Published October 1st, 2019 at 6:00 AM4 minute read
The teen was beautiful and fun-loving, a cheerleader, a peacemaker, and a girl who kept everyone in stitches.
Her personality didn’t change even after face-altering surgery prompted jeering at school. Life turned darker when a female friend was shot and killed.
The week after the funeral, 13-year-old Ashley Craddock, took her own life.
She used her father’s unsecured gun.
To this day, family members don’t know if it was the ridicule, the grief, or a combination of the two that prompted the suicide.
But her cousin, Lateshia Woodley, does know one thing: “It is something you can never get over. That pain stays with you for a lifetime.”
As executive director of student support services at Kansas City Public Schools, Woodley does not want any other family to endure that trauma.
The district is training students and staff to spot warning signs of mental illness, and it has increased the number of therapists (though Woodley hopes grants will help hire more).
A couple statistics illustrate the timeliness of Woodley’s efforts:
To many observers, the issue is crystal clear: unsecured guns in households with potentially impetuous teens is a recipe for disaster. In this line of thinking, it stands to reason that permissive gun laws contribute to the problem of teen suicide.
The San Francisco-based Giffords Law Center To Prevent Gun Violence flunks both Missouri and Kansas when it comes to gun laws. Among other things, the nonprofit says the two states should institute universal background checks for firearms purchases and repeal their “dangerous permitless carry laws.”
The National Rifle Association (NRA) fiercely rejects suggestions that firearms themselves are responsible for gun violence, including youth suicides. An NRA spokeswoman last year criticized a recommendation from the American Academy of Pediatrics that “the safest home for a kid is one without guns.”
In an online video commentary, the NRA’s Dana Loesch said a physician who was quoted supporting the academy’s recommendation seemed to be “trying to incite fear into the hearts of every family across America.”
Yet Kansas City-area medical professionals are equally as adamant about the inextricable link between guns and teen suicide.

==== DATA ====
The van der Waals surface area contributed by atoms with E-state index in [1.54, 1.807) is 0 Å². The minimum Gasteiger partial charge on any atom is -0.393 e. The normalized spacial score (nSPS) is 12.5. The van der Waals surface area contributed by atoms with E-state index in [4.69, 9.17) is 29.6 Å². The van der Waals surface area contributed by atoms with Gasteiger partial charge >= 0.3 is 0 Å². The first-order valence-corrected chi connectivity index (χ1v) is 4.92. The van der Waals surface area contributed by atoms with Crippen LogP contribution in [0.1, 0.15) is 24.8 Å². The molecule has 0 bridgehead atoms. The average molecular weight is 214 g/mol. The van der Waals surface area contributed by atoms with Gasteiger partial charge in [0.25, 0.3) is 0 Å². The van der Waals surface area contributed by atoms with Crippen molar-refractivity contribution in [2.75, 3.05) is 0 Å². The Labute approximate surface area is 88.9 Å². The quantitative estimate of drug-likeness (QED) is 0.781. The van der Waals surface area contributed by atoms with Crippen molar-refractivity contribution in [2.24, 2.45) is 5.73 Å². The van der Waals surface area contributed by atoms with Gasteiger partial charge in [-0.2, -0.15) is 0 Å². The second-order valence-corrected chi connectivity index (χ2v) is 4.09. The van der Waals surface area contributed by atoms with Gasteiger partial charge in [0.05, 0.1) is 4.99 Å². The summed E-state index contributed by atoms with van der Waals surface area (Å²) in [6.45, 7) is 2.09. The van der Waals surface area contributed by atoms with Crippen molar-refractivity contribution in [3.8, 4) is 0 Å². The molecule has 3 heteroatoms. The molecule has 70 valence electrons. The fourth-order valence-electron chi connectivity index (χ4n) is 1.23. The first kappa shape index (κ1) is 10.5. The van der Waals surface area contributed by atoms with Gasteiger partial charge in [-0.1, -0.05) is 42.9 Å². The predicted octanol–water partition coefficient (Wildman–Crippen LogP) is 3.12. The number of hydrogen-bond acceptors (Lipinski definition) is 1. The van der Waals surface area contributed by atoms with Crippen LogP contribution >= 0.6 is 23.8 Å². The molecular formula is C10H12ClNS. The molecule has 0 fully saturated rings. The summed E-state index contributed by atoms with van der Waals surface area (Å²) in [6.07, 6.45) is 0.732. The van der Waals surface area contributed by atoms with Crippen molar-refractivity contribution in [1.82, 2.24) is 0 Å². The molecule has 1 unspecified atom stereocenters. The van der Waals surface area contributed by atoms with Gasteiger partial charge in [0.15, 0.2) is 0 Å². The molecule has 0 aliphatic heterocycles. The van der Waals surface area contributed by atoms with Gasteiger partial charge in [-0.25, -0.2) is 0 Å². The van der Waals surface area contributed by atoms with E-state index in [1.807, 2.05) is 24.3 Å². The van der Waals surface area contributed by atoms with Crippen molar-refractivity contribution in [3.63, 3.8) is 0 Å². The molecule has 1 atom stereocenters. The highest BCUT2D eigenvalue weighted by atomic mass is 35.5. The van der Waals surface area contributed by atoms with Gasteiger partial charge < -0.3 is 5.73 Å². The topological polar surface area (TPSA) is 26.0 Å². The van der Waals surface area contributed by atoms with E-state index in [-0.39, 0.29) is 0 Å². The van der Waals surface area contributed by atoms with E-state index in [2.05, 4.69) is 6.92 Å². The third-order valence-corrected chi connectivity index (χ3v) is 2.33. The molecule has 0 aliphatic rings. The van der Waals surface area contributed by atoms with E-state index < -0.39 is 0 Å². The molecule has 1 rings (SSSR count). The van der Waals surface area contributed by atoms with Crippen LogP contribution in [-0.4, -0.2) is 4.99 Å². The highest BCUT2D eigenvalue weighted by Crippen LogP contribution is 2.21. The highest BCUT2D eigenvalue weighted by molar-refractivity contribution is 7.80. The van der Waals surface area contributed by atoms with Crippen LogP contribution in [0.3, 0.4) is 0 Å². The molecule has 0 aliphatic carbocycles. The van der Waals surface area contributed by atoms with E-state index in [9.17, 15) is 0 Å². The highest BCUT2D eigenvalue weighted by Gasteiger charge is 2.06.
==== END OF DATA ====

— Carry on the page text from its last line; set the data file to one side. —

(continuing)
“To me it is really about access and how it is so closely linked to death,” said Dr. Shayla Sullivant, a child and adolescent psychiatrist at Children’s Mercy Hospital.
One oft-cited statistic, derived from U.S. violent death data, is that 82% of firearm suicides among children ages 17 and younger involve a gun belonging to a family member. By one estimate, fewer than half (39%) of U.S. households with children store their guns unloaded and locked with ammunition stored separately.
The dangerousness of that data is compounded by the fact that guns are a highly lethal way to attempt suicide, and by research showing that many people attempt to take their own lives within 10 minutes of first contemplating the act.
The latter point is especially worrisome given the impetuousness of adolescents and young adults, where a romantic breakup or problem at school can seem like the end of the world.
“Crises can really kill you, especially when you are a teen,” Bill Geis said during a teen suicide forum filmed last week at Kansas City PBS. Geis is a psychiatry professor at the University of Missouri-Kansas City.
Gender and race play a role in firearm suicides among children. Boys are much more likely than girls to take their own lives with a gun, while white and American Indian children are far more apt to shoot themselves than their black or Hispanic peers.
That racial disparity could explain why white suburban youth seem to mobilize against teen suicide more than students of color in the urban core, where the spotlight focuses largely on homicides among young black males. One of the most prominent teen-suicide prevention efforts in the area is the Zero Reasons Why campaign, which is centered in suburban Johnson County.
Complex forces within the black community help explain the racial disparity, according to Woodley, the KCPS administrator, and David Smith, the spokesman for the Shawnee Mission School District. Both of them are black.
Woodley said the stigma of mental illness remains so strong within the black community that a pastor friend only told the truth about his daughter’s suicide after he realized his cover story about complications from lupus might unduly worry Woodley. Lupus runs in her family.
Stories like that make Woodley think suicide is underreported in the black community.
Smith has a different take.
Black people in this country are conditioned to expect a difficult life, he said, so struggles are not as likely to push them over the edge. A white teen might react differently, Smith said, if the message to them has been they are supposed to succeed with ease.
In addition to limiting the means by which kids can take their own lives, suicide prevention specialsts say that parents must not shy away from frank and direct conversations with their children. Suicide should not be a taboo subject.
There is also evidence that physicians can effectively counsel patients on safe storage of firearms and ammunition.
For Woodley and her family, Ashley’s death was like a total eclipse snuffing out a ray of sunshine.
The girl’s parents divorced after Ashley’s dad dulled the pain with alcohol. And even though it has been nearly a decade and a half, the trauma continues to haunt Ashley’s siblings and Woodley’s son.
The suicide, Woodley said, has left “a gaping hole in the family.”